Nicholas Taylor-Collins in front of a bookshelf

Nicholas Taylor-Collins

Literary researcher | Creative reader

The cover of Anthony Joseph's book 'Sonnets for Albert'

To poem: dynamic memory in Anthony Joseph’s ‘Sonnets for Albert’

Anthony Joseph‘s Sonnets for Albert (Bloomsbury, 2022) won the 2022 T.S. Eliot Prize for poetry. It contains around fifty poems that are all sonnets: fourteen-line poems, typically focused on or motivated by love. For Joseph, the figure of the persona’s gaze is his late father, Albert.

This isn’t an erotic love, of course. Nor are the sonnets a series of eulogies praising Albert’s character. In fact, there are far more negative than positive poems.

Nevertheless, the poems are positive in other ways. They generate strong feelings and evoke a sense of the fluid family structure that the poetic voice enjoyed. The poems offer vignettes of Albert, but also of Trinidad and Tobago, where he lived, as well as New York on 9/11, brothers, lovers and colleagues.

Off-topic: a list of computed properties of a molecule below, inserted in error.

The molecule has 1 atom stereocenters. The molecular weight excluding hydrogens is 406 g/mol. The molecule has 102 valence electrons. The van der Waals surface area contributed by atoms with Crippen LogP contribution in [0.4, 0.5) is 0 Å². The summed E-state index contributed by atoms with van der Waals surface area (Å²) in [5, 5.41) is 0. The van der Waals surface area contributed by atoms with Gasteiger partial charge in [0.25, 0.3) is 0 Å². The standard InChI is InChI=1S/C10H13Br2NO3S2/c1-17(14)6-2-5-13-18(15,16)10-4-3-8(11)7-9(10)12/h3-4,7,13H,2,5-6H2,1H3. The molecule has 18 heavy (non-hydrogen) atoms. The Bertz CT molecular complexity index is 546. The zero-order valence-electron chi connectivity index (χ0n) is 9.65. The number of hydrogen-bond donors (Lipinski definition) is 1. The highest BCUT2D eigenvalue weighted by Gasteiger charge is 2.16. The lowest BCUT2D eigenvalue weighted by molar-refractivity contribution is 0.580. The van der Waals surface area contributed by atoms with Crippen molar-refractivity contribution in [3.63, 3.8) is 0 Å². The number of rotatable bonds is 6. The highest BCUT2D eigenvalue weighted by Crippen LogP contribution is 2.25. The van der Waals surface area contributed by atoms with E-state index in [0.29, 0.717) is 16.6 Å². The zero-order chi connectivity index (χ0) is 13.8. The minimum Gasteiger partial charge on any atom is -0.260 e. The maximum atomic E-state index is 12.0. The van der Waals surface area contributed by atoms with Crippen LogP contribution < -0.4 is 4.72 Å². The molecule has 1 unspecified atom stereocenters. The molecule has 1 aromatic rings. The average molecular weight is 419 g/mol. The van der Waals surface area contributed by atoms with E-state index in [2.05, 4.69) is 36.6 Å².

The poems model the way that poetry generates and makes meaning. Poetry doesn’t just recollect memory but makes it sing. And, in this way, the poet Joseph is a fine craftsman.

It’s unsurprising, then, that Joseph’s poetic voice uses the following as a verb: poem. As in, to poem—to write poetry.

To poem

In ‘Dreadlocks of mystery’, the persona meets with his father’s third son, Brendan. This son had been unknown to the family until they were older. The persona asks Brendan:

‘Do you have any specific memories of him,
things I could poem?’

Anthony Joseph, ‘Dreadlocks of mystery’ in Sonnets for Albert (London: Bloomsbury, 2022), p. 51

The response he gets only takes up three of the fourteen lines since ‘Brendan remembers in broad strokes’ (p. 51). It means that the poem is not in fact about the ‘”specific memories”‘ of Albert, but about the story of asking Brendan for memories.